BurdaStyle Sewing Vintage Modern: Mastering Iconic Looks from the 1920s to 1980s Hardcover – Dec 11 2012
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"A growing number of nostalgic hobbyists lately seek to revive the magic and glamour of other eras, stitching together their frocks to create looks not found on the rack. Guiding this trend are Nora Abousteit, a founder of BurdaStyle.com, and Jamie Lau…Following their lead, anyone with a Singer and nimble fingers can whip up a homage to Garbo, like a delicate 1930s-style day dress." —The New York Times
"As I flipped through the pages, I found item after item just begging to be added to my wardrobe…this book is definitely going to keep me sewing—and stylish—for a long time to come!" —Haley Pierson-Cox, Craftzine
"This book makes you feel like the possibilities for a single pattern are endless." —Sew Well
About the Author
Nora Abousteit is the cofounder of BurdaStyle.com, the world’s largest online community of sewing enthusiasts, and the founder of Kollabora.com, a new fashion-forward crafting community where you can find projects and buy supplies.
Jamie Lau is BurdaStyle’s editorial and e-commerce manager. A self-taught seamstress, she now designs for her eponymous fashion label and teaches sewing courses in New York City, where she resides.
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Most Helpful Customer Reviews on Amazon.com (beta)
Many of the looks are instantly recognizable as being from the era, specifically the 60s and 70s. Some of these era's looks are hard to modernize, although they do try. It is a matter of something belonging to an age, and being so from that time that anything that borrows from it can't really be all that updated.
The 30s don't look much like the 30s, and really there's not a lot of difference from those, the 50s and the 80s dresses. Not that they are bad, but it is not the iconic look you think of and nothing screams New Look. The most disappointing is that the 40s look was for men, one of the hardest eras to find women's patterns is also missing from here. Some of the looks were hard to place as why they were iconic, like the pajamas. I had to wind up asking my mother why this was included (Doris Day, for the record, lol.)
Surprisingly, one of the best (and most modern looks) in the whole book was the 20s dress. Dropped waist, yes, but that can be easily modified to fit at the waist for a really flattering looks.
Over all, I'm not sorry I got this book, and if you like vintage inspired that barely nod to the looks (in many cases) or are a 60s and 70s nut, then this is a great book. I tend to like pieces that borrow heavily from vintage looks with modern twists, and this does not deliver all that well.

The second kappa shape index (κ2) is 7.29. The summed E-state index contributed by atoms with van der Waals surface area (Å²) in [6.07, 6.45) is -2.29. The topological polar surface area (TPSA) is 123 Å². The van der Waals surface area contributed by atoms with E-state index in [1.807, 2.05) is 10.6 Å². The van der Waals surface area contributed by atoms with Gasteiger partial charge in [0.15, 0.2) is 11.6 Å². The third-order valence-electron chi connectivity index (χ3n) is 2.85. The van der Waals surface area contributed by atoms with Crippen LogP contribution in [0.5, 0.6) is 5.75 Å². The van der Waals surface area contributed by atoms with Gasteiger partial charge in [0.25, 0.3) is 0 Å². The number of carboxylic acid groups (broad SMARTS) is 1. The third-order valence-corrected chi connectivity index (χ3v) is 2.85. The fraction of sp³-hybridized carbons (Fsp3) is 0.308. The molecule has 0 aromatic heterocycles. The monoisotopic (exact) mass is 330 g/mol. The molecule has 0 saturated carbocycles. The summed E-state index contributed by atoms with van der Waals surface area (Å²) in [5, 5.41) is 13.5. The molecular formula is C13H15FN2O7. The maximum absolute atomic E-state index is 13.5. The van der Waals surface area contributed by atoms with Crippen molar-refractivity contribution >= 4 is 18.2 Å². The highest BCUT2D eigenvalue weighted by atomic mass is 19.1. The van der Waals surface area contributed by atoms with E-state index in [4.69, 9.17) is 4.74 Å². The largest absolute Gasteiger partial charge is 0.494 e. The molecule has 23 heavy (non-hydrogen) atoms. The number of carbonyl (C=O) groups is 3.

There are good looks and it is a good collection, but it may not be the best for true vintage lovers.
The book includes 5 base patterns that can be modified to create 19 different projects. There are excellent instructions on how to adapt the basic slopers into different garments and I think is a really great introduction on how to modify patterns, which can be intimidating if you haven't done it before. I made the Louis Dropped Waist dress and absolutely love it!
For vintage aficionados, the basic introduction to the styles of each decade (notable designers, key accessories etc.) may not be fresh news, but it is a good summary of how fashion has evolved since the 20's. Each decade is represented by one or more iconic looks.
Overall, I was really happy with this book. I liked the fresh, modern take on sewing vintage garments and think the styling is lovely, approachable and not too "period". It's vintage style for today. The instructions are incredibly clear and well written and the projects provide a great entry into the world of pattern modification.
I really like the concept of the book. There are 5 base patterns which you can use to make different items of clothing. The book shows how to make 19 different items from these slopers. It really encourages creativity - I think a lot of people don't realise how many possibilities there are from basic patterns. Changing necklines, adding sleeves, colour blocking etc - they enable you to really make a garment how you would like it to be. You can let your imagination run wild. You can learn a bit about pattern drafting too. How to change the slopers is clearly explained. Maybe not suitable for total beginners but if you have done a bit of sewing with patterns and want to expand your knowledge I recommend this book.
It's kinda like how I use BurdaStyle.com but in book form...
There are some very nice garments in there. My favourite project is the 1950's Lillian Blouse. It's gorgeous - a simple blouse with a cream lace yoke. Also the Heather Bustier dress is very cute.